Social Marketing and Behaviour Change
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Social Marketing and Behaviour Change

Models, Theory and Applications

Linda Brennan, Wayne Binney, Lukas Parker, Torgeir Aleti and Dang Nguyen

This book provides a concise overview of the behaviour change models that are relevant to social marketing in order to assist academics and practitioners in social marketing program development. The book features a review and analysis of the most validated models of behaviour change, together with a number of case studies from international researchers that illustrate these models in practice. The models covered include cognitive, conative, affective, social-cultural and multi-theory models, consumer behavior decision models and social change models.
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Chapter 10: Case study: Hello Sunday Morning! – towards ‘practices’ of responsible drinking

Marie-Louise Fry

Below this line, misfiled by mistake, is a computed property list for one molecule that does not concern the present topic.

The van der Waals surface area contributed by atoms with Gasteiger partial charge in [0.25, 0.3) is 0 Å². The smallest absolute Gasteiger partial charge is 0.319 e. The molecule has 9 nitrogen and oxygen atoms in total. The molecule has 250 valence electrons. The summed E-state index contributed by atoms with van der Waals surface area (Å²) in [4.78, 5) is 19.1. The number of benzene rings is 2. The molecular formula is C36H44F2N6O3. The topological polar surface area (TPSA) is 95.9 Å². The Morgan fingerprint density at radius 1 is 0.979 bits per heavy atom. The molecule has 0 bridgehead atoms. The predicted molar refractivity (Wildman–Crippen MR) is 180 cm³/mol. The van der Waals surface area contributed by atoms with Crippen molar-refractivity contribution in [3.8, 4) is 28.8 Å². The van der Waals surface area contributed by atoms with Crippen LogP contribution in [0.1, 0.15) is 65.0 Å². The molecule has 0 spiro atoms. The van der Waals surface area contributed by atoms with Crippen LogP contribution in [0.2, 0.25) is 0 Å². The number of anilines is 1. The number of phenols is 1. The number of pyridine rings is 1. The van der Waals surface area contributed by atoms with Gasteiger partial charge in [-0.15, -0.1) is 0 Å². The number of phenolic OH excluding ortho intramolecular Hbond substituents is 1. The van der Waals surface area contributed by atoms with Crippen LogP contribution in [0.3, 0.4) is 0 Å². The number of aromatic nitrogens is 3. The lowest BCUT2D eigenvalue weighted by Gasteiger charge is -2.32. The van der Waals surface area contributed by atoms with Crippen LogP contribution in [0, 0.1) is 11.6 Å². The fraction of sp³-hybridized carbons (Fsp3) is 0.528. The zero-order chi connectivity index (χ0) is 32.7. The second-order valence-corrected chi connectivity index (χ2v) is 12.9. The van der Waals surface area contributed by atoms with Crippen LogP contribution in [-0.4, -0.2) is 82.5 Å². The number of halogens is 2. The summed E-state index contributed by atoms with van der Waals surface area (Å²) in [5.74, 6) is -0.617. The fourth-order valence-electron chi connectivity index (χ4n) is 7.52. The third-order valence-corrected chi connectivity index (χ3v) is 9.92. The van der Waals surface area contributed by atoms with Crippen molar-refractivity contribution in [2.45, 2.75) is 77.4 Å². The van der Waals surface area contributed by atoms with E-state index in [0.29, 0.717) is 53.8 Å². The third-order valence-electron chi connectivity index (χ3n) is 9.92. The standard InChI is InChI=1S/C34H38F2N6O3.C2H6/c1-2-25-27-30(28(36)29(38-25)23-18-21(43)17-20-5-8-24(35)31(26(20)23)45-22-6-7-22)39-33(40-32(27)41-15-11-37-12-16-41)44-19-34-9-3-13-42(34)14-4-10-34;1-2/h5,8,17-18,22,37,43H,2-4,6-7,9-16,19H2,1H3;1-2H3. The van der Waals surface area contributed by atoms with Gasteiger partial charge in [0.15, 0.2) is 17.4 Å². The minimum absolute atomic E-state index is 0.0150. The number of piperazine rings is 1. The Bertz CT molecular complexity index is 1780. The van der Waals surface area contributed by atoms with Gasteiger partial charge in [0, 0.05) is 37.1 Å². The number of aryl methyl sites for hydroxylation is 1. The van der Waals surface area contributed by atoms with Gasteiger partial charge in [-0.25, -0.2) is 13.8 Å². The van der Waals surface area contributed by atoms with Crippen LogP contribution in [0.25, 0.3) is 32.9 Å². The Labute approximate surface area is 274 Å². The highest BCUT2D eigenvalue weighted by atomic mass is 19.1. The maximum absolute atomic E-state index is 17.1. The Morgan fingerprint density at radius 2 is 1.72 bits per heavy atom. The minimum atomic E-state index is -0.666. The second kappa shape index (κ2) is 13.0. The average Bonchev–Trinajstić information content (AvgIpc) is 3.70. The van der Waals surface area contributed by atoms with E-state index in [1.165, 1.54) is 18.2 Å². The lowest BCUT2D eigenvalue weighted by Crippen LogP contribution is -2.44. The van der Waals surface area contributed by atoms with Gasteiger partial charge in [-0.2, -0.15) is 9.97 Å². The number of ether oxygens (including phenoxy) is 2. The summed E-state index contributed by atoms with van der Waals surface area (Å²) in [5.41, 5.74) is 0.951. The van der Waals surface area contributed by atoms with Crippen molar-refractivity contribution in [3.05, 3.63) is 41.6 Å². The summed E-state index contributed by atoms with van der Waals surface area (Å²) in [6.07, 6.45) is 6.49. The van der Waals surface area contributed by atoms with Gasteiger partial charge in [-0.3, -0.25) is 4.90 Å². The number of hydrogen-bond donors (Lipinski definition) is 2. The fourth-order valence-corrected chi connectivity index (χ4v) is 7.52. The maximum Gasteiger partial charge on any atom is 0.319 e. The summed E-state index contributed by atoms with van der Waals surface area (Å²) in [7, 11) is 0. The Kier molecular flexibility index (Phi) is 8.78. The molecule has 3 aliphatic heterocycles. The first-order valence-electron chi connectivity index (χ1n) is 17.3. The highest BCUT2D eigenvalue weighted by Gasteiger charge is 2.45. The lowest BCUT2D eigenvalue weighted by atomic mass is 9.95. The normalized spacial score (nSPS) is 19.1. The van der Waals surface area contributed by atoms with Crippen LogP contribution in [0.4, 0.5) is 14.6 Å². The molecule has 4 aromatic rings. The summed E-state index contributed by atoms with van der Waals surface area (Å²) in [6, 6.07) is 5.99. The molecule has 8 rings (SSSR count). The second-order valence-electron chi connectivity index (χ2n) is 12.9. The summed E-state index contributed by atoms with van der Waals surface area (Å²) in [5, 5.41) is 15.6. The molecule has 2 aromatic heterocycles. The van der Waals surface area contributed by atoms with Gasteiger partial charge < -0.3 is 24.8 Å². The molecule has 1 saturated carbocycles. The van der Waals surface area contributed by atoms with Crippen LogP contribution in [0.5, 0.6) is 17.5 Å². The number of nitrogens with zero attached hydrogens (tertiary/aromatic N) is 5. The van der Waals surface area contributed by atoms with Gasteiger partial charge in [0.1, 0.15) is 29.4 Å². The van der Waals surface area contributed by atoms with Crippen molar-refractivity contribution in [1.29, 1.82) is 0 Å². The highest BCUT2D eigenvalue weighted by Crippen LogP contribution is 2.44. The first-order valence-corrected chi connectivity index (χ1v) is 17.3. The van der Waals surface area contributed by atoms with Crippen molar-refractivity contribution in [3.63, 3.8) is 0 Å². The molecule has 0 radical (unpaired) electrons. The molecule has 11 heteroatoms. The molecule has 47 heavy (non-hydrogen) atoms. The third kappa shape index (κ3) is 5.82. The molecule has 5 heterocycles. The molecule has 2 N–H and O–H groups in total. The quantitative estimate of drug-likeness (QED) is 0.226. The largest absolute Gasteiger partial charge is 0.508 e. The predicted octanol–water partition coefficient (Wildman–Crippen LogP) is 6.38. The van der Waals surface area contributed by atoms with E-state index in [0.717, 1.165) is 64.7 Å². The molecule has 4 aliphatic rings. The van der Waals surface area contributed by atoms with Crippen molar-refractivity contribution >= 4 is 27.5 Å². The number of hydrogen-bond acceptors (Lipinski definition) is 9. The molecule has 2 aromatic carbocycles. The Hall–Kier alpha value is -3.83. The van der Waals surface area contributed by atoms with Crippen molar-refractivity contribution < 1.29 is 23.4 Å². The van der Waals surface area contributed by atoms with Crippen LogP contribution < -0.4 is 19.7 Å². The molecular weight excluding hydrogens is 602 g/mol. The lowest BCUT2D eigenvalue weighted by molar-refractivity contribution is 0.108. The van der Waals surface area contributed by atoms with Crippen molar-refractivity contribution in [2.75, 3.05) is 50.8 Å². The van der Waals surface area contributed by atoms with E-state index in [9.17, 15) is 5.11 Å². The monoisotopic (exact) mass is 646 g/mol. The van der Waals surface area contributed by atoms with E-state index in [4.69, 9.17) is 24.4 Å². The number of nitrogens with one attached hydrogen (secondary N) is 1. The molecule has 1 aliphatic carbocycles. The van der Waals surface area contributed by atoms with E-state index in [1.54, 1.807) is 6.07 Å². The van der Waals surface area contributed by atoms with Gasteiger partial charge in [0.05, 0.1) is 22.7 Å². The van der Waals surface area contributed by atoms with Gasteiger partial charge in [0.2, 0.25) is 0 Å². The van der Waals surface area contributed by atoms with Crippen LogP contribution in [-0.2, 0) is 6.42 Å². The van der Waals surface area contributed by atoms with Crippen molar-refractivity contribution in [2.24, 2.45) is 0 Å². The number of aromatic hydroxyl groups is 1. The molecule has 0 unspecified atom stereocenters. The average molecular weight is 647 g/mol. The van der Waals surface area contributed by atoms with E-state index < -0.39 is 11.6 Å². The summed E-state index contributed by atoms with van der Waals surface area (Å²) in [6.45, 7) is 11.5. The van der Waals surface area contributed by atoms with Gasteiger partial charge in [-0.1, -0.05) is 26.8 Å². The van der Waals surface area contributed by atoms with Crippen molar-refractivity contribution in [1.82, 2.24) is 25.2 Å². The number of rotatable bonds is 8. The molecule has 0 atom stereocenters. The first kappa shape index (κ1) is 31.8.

While Australian alcohol consumption continues to remain high by world standards (World Health Organization, 2011), recent national statistics show a polarization in drinking patterns. Australians overall are drinking less in 2010 as compared with 2007 and young Australians, particularly those under the legal drinking age, are choosing to delay onset of their first alcoholic beverage (Australian Institute of Health and Welfare [AIHW], 2011b). Nonetheless, these positive trends are accompanied by continued high levels of sessional consumption. The number of Australians consuming alcohol in risky quantities has increased from 3.5 million in 2007 to 3.7 million in 2010, with one in three 18–29-year-olds more likely than other age categories to drink at risky levels regularly (AIHW, 2011c). Male risky drinking outnumbers that of females (i.e., more than two standard drinks a day), however, risky drinking behaviour among young adult females is trending upwards (ibid.). Consequently, alcohol consumption among Australians, particularly young adults, remains a key concern for public health, policy-makers and researchers. Extant literature discusses the problematic associations of binge drinking, the normalized practices around heavy drinking, and the extent to which binge drinking is prioritized as a consumption experience among young adults (Lyons and Willott, 2008; Szmigin et al., 2008; Hutton, 2012). Less well understood within the alcohol research domain are the contexts and consequences that influence young adult preferences for drinking responsibly. Critically, little attention has been directed towards understanding how individuals transition from risky drinking to responsible levels of consumption.

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